Emma Watkin lives on a 100 acre farm with her husband in Suffolk. She met her husband Tobias through a dating website as neither of them were into going out clubbing.
While Emma did not grow up on a farm herself, both of her grandparents are from a farming family so they were very pleased when Emma told them I was going to be moving to a farm.
“My grandad loves coming to visit and seeing all the old machinery that we use,” she said. “My Husband is the fourth generation on the farm and is in partnership with his father.
Old pasture makes up 25 acres of the farm and 75 acres are arable with the odd grass lay added in.
They specialise in growing old varieties of wheat for long straw thatch. They also grow winter and spring beans, spring oats and spring barley.
They have around ten Suffolk Red Poll cows, some of which are in calf. They cut hay for winter feed for the cattle.
Like me, Emma has a few goats which she milks and rears for meat, some pigs and some chickens.
During the summer months the couple hire out one of our meadows to various different events, a juggling convention, world music drumming camp, dance camp, Quaker camp and Buddhist camp. Sometime they also have to occasional wedding and party.
Emma says the farm is in an idyllic spot in the Waveney Valley in North Suffolk, about half an hour drive from the coast.
“We go to the coast a lot in the winter months for walks as we are too busy during the summer to join everyone else. We live in a very small village which can be difficult to find especially for delivery drivers.”
Emma says she quite often double books myself so she has four different calendars and diaries on the go at any one time.
“I have my diary, a calendar, a farming wall calendar and my phone for when I forget everything.
“About once a month (I like to think but more like when I remember) I get all four out on the big farm kitchen table and organise myself.
“I think living on a farm you have to be prepared for the unexpected and go with the flow. I think my family have got used to the fact that we run late now-more often because of a farming reason.
“I also have many notebooks around the house with various different to do lists on. I would be lost without these. Since farming I have learnt to say ‘no’ more which I believe is a good thing.”
Emma loves loading sheaves of wheat for thatching straw.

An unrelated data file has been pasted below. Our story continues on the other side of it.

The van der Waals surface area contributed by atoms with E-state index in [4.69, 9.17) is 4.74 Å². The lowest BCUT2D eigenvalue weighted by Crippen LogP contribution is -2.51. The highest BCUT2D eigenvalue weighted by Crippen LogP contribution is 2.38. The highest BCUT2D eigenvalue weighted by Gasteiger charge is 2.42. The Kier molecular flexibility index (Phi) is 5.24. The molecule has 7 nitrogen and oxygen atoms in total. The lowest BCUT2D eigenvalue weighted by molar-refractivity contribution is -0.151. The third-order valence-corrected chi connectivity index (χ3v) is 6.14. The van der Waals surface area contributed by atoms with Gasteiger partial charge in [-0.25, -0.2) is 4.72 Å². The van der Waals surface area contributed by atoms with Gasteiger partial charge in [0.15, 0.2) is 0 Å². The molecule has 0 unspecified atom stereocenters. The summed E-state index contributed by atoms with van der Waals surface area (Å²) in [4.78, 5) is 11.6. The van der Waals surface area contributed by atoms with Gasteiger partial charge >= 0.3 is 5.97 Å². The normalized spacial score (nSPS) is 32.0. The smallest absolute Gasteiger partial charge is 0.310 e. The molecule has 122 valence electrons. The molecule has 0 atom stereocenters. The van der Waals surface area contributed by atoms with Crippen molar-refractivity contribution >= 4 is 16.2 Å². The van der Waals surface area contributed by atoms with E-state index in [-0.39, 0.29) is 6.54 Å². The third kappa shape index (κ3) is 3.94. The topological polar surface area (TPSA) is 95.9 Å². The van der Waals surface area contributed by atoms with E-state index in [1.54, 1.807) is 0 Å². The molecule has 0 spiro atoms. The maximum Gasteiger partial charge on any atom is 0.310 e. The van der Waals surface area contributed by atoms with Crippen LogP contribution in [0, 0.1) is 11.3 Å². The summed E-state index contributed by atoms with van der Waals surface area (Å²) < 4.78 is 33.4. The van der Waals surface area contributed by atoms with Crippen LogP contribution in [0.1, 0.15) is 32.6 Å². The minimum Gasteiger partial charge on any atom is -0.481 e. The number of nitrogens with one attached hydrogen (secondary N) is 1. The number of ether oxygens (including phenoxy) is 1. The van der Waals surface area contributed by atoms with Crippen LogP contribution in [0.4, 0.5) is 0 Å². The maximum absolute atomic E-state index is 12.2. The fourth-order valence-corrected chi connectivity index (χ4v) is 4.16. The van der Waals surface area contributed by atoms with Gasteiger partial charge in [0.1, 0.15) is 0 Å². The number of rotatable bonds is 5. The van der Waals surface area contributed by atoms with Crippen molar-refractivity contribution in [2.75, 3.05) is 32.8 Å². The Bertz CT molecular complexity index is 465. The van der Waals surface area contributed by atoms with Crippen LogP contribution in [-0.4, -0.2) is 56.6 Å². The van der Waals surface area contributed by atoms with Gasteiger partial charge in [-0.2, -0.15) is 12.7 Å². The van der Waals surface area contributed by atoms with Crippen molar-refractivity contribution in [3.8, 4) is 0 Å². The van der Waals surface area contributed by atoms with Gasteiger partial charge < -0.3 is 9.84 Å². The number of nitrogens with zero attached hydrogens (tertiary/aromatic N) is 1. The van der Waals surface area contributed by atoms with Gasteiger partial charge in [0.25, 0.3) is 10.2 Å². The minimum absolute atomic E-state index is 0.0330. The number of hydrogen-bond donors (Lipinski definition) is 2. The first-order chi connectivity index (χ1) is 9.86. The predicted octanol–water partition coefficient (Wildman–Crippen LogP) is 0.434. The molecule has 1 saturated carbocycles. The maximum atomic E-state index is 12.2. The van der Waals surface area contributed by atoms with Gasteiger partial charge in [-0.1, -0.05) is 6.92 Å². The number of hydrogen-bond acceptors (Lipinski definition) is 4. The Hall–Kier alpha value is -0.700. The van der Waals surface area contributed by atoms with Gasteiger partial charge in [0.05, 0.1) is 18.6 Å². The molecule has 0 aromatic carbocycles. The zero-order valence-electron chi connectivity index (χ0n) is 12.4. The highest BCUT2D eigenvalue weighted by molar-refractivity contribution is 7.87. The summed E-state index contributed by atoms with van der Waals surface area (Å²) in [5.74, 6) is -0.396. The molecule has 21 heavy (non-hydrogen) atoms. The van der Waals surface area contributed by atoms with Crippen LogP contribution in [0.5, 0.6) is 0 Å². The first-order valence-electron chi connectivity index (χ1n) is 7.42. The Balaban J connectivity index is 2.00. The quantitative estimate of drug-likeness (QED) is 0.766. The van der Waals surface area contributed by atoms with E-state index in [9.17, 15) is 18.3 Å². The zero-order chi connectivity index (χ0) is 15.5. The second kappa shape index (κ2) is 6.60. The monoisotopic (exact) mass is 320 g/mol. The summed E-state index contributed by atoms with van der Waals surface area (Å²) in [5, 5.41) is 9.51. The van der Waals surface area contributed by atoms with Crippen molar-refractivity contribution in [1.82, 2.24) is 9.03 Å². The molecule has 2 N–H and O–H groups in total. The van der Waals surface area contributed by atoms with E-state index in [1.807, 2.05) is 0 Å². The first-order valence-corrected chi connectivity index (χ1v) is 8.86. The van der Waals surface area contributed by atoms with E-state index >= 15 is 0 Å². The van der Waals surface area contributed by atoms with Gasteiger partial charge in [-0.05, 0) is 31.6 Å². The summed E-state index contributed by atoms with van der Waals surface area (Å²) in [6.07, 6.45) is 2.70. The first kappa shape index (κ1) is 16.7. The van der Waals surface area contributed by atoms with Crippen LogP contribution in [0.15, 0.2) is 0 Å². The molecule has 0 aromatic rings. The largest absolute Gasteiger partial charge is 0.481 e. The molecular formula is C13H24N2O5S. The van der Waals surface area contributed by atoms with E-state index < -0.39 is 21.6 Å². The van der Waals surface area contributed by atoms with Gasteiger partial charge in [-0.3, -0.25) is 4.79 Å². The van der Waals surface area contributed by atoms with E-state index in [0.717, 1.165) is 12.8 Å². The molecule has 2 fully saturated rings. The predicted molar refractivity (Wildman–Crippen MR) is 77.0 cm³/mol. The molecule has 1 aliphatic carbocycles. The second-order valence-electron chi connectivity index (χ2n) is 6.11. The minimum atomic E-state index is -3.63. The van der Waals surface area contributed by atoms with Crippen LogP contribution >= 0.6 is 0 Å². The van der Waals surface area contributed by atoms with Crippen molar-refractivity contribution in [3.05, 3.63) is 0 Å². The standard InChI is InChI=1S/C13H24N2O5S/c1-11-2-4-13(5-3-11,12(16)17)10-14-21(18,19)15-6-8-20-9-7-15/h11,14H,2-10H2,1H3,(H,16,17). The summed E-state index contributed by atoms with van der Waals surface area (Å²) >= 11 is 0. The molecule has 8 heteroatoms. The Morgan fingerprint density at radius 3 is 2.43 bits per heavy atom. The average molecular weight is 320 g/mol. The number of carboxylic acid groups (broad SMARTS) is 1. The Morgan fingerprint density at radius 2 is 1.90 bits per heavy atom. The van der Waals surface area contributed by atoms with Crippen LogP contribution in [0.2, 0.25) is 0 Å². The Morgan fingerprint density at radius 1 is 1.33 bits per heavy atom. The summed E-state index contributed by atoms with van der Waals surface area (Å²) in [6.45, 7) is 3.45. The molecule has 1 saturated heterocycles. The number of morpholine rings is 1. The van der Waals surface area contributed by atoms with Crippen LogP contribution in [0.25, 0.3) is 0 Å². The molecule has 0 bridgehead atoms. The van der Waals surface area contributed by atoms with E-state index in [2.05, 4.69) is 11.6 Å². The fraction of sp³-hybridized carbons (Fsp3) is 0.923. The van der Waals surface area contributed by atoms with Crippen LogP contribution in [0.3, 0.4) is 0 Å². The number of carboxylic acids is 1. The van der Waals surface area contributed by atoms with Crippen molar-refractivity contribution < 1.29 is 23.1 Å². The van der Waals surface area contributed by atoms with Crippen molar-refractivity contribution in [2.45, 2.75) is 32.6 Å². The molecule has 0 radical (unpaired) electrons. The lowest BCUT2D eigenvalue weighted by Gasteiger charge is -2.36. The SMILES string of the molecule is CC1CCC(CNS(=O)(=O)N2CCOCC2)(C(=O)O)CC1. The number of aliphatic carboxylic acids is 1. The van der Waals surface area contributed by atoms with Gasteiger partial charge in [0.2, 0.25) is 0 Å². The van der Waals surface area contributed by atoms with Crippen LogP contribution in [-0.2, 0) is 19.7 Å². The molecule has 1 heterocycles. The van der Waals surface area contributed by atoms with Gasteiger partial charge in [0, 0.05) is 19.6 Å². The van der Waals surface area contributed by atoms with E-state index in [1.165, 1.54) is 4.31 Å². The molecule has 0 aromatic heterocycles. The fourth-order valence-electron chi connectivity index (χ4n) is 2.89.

“This is not the simplest job in the world and you can be very high up so I quickly got over my fear of climbing up and down ladders. You have no choice when you are on top of a load.”
She says she loves how there is something new to learn on a farm.
A lot of their friends helped out over the harvest and Emma says it is very hard work, lots of pitching and manual labour involved, not much tractor work at all.
“We farm in the old ways due to the way the thatching straw has to be harvested and dealt with and my biggest worry is that this technique will be lost and not kept up with due to the rapid movement of technology.
“I see it now as our role to educate people correctly about what we do and why. My husband is a part of the National Thatching Straw Growers Association often attending meetings. This association promotes the use of wheat straw for thatching, in traditional and modern buildings for example the Enterprise Centre at the UEA in Norwich,” she said.
Emma hopes for more goats in the future (don’t we all). Although she says their main aim is to set up a glamping site.
“It is something that has been at the back of our minds for a few years but over the past year we have started to plan.
“Our other hope is that I will become more involved with the farm and not have to work off the farm too.”
Emma says not all farms are big businesses. There are still small farms with small fields and small equipment.
“Our largest tractor is less than 100 horse power and our combine has a 10 foot header and with smear fields, she says this is all they need.
Emma loves being outdoors and the community feel of farming.
“At auctions everyone knows everyone and we all chat, the same goes for the plough day that we attend. Talking to each other and communicating is everything. I also love how in such a small area that we all help each other out where we can.”
The long hours in summer used to get Emma quite down and depressed as her husband was out all day light hours, but over the past two years she goes out to join him.
“I help him out so we can get done quicker but this is also a way of spending time together.”
Emma is very active on Twitter so do go and give her a follow.
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